- Getting good results at a bargain basement price
Researchers find a low-cost alternative to a high-numerical-aperture objective
Good microscopy results may be possible on the cheap, say researchers from the French government-funded Centre National de la Recherche Scientifique (CNRS). A group from the Institut Fresnel at Aix-Marseille Université in Marseille, France, showed that the combination of a low-cost, low-numerical-aperture (NA) objective and a latex microsphere could work almost as well as a much more expensive confocal microscope in the detection of single molecules by fluorescence correlation spectroscopy.
Researcher Jérôme Wenger doesn’t see a microsphere-based system replacing classical microscope objectives, but he does predict that the new method will have its uses. “I see its application rather implemented in combined optomicrofluidics systems for fast biodiagnostics in a lab-on-a-chip.”
The result could be an inexpensive and small system suitable for clinical use. The CNRS group has submitted a patent application on the idea. The team also has been contacted by a biotech company, although Wenger characterized the inquiry as merely informational in nature.
Fluorescence correlation spectroscopy is a powerful tool for detecting a low concentration of biomolecules. However, the technique requires that a fluctuating signal arising from the molecules of interest be distinguished from background noise. Achieving a suitable signal-to-noise ratio from a small number of molecules requires a high fluorescence count per molecule and a low background.
Traditionally, this has been done with a confocal microscope and a high-NA objective. The lens improves the light collected and increases resolution compared with a low-NA objective. This high-NA approach allows detection of single molecules but is expensive and hard to integrate into a lab-on-a-chip.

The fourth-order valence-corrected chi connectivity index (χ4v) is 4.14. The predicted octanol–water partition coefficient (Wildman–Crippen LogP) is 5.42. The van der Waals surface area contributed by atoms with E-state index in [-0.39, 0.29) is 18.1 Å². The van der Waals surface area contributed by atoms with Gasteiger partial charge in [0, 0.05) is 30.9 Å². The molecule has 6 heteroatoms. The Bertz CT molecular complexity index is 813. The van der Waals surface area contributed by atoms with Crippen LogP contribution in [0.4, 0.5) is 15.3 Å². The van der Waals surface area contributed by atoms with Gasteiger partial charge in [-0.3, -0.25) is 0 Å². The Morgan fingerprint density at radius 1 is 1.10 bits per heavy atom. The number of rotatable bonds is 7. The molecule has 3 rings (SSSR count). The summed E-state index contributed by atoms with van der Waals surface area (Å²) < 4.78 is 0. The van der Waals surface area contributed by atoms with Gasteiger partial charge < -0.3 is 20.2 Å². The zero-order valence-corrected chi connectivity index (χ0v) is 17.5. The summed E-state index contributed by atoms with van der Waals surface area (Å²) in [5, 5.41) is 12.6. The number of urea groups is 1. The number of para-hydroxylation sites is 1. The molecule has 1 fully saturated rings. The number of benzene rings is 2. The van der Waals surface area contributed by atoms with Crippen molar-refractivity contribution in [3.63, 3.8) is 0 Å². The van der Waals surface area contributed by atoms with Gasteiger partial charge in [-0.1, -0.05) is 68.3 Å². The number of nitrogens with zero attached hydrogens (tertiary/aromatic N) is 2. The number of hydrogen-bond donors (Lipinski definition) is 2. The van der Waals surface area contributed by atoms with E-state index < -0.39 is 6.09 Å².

Much of the cost and complexity come from the objective, but simply using a low-cost, low-NA lens won’t work. The observation volume increases as the aperture drops, which lowers the excitation intensity and the fluorescence count per molecule. The larger volume also drives up background scattering and enhances the effect of photobleaching, which extinguishes a molecule’s signal. To compound the problem, a lower NA leads to lower collection efficiency, which cuts the count even more.
An inexpensive low-NA lens is used instead of a costly conventional high-NA microscope objective to detect single-molecule fluorescence in a confocal microscope setup, thanks to a latex microsphere set at the lens focus. The insert displays electric field intensity with a 2-μm cylinder in a water environment illuminated by a Gaussian beam at a wavelength of 633 nm with an NA of 0.3. Images courtesy of Jérôme Wenger, CNRS.
The combination of these effects can be large. Going from a 1.2-NA water-immersion objective to a 0.4-NA air objective, for example, cuts the count 60-fold, the researchers noted.
Borrowing from the past
The solution to this problem, as reported in the Sept. 1 issue of Analytical Chemistry, is a reworking of a classical compound microscope objective. Typically, these lenses are very close to a glass half-sphere, and the researchers put the concept into the microscale, Wenger said. He added, “What is nice is that a complete sphere still performs well and is very cheap and simple to obtain commercially.”